In all my years on this earth, one of my favorite memories is Mama reading to me at bedtime, like Bible stories, Little Golden Books, stories of heroes, and even tales of talking trains and construction equipment. I remember her reading a set of books called “Bedtime Stories” and a year or two later, I read them myself. There were Bible stories and stories about children, primarily pointing out the difference between those children who are bad and those who are good. The stories were heavy and moralistic, sometimes even frightening to me as a child, but they were still books. Hearing Mama read them sometimes made me listen to her voice and not really the words. I remember the feeling I had then, but not her voice, and wish now I could remember the sound of her voice.
Retirement has given me the gift of time – a lot of time. There are times to do chores (which can be put off if necessary or even by choice), times to nap, periods for knitting or reading, and even watching TV. I often have to choose which I want to do more, read or knit, since I cannot do both at once. I can read and watch TV (which I had done for years) and knit and watch TV, but I cannot read and knit simultaneously. This has been my quandary.
Until I found my solution. My e-reader allows me to access a program that reads books aloud to me while I knit! It seems like the best thing since Mama. Granted, I have to pay for the books, but I purchase only books I know I will like, as I will probably listen to them as many times as I read the digital copies. I have no compunction about not re-reading books. There are moments when I can recite a section of a book I am listening to because I have read it so many times in digital form.
All that got me thinking about the importance of listening: most of us are born with five active and working senses: seeing, hearing, smelling, tasting, and touching. We use those senses to learn about the world, the people who are our parents and siblings, and our teachers. We listen to lessons and learn how to read by matching the sound of words to letters written on the board, but we must listen to know how to match the sounds to the words. To learn, we must learn to listen, a task that, in my mind, is much harder today since we have so many distractions.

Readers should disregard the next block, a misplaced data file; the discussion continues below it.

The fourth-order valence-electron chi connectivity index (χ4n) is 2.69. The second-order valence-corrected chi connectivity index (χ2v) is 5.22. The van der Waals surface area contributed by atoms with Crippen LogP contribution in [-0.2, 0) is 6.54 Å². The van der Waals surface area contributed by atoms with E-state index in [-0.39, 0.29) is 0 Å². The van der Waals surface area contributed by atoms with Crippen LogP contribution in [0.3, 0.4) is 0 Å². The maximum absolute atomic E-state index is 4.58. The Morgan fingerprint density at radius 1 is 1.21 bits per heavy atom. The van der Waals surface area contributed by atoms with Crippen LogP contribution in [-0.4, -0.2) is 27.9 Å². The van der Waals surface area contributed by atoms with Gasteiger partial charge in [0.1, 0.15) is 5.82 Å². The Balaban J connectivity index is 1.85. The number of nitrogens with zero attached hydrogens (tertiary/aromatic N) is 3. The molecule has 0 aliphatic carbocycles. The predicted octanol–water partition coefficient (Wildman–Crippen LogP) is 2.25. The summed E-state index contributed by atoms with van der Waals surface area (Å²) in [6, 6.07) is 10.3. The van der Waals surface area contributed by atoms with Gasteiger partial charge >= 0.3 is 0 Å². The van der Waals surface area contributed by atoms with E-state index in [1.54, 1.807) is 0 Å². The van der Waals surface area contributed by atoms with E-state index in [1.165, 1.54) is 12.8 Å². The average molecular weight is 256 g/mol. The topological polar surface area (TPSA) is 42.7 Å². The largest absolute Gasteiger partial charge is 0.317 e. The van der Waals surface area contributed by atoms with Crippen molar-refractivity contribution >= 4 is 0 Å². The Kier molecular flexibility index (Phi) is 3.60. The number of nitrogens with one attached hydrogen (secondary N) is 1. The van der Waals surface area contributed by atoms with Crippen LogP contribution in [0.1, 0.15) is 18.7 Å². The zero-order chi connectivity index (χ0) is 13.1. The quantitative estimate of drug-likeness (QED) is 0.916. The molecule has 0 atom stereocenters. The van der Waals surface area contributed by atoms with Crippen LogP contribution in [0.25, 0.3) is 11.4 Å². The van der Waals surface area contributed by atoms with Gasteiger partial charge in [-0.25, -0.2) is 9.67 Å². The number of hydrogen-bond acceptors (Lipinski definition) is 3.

In the Bible, we learn about people hearing Moses, the prophets, holy people, and rabbis. There were no books, handouts, bullet points on a big screen behind the speaker, or even paper and pens to take notes. People had to listen and remember what was said, then return to their own families or communities and correctly transfer the knowledge they had gained to those who could not be there themselves.
People were more attuned to listening and “reading” people by paying attention to what they said, how they said it, and what their body language told them. Scripture was essential and had to be transferred from one generation to another without error or change. We are told that in Jesus’ day, as in the millennia before, listening was the primary way of learning, and learning was the way to pass important information to the next generation in turn.
We do not listen so much anymore. We have our heads stuck in earphones or buds, the radio, television, cell phones, and just about any other communications devices we can carry around or sit and play with. If someone else is talking, quite often, we are busy in our own heads formulating a response to what we believe we heard, not necessarily what was said and how. As for reading body language, we are often too busy to notice.
Sitting and listening to my audiobook, whether my hands are busy with something that does not require much attention or not, has reminded me of the importance of not just hearing but allowing me to be immersed in what I hear. There are times when I need the sound of education that teaches me something I need to know, while at others, I need it to be like a security blanket, comforting, soothing, and familiar.
I hear my audiobook calling. There is another chapter or so to listen to before bedtime. I must decide whether to read a chapter from a Christian history textbook or a cozy mystery book based in a comfortable little town. Decisions, decisions.
Image: Die Gute Nacht Geschichte, Felix Schlesinger (1833-1910), From the Palais Dorotheum, Vienna. Found at Wikimedia Commons.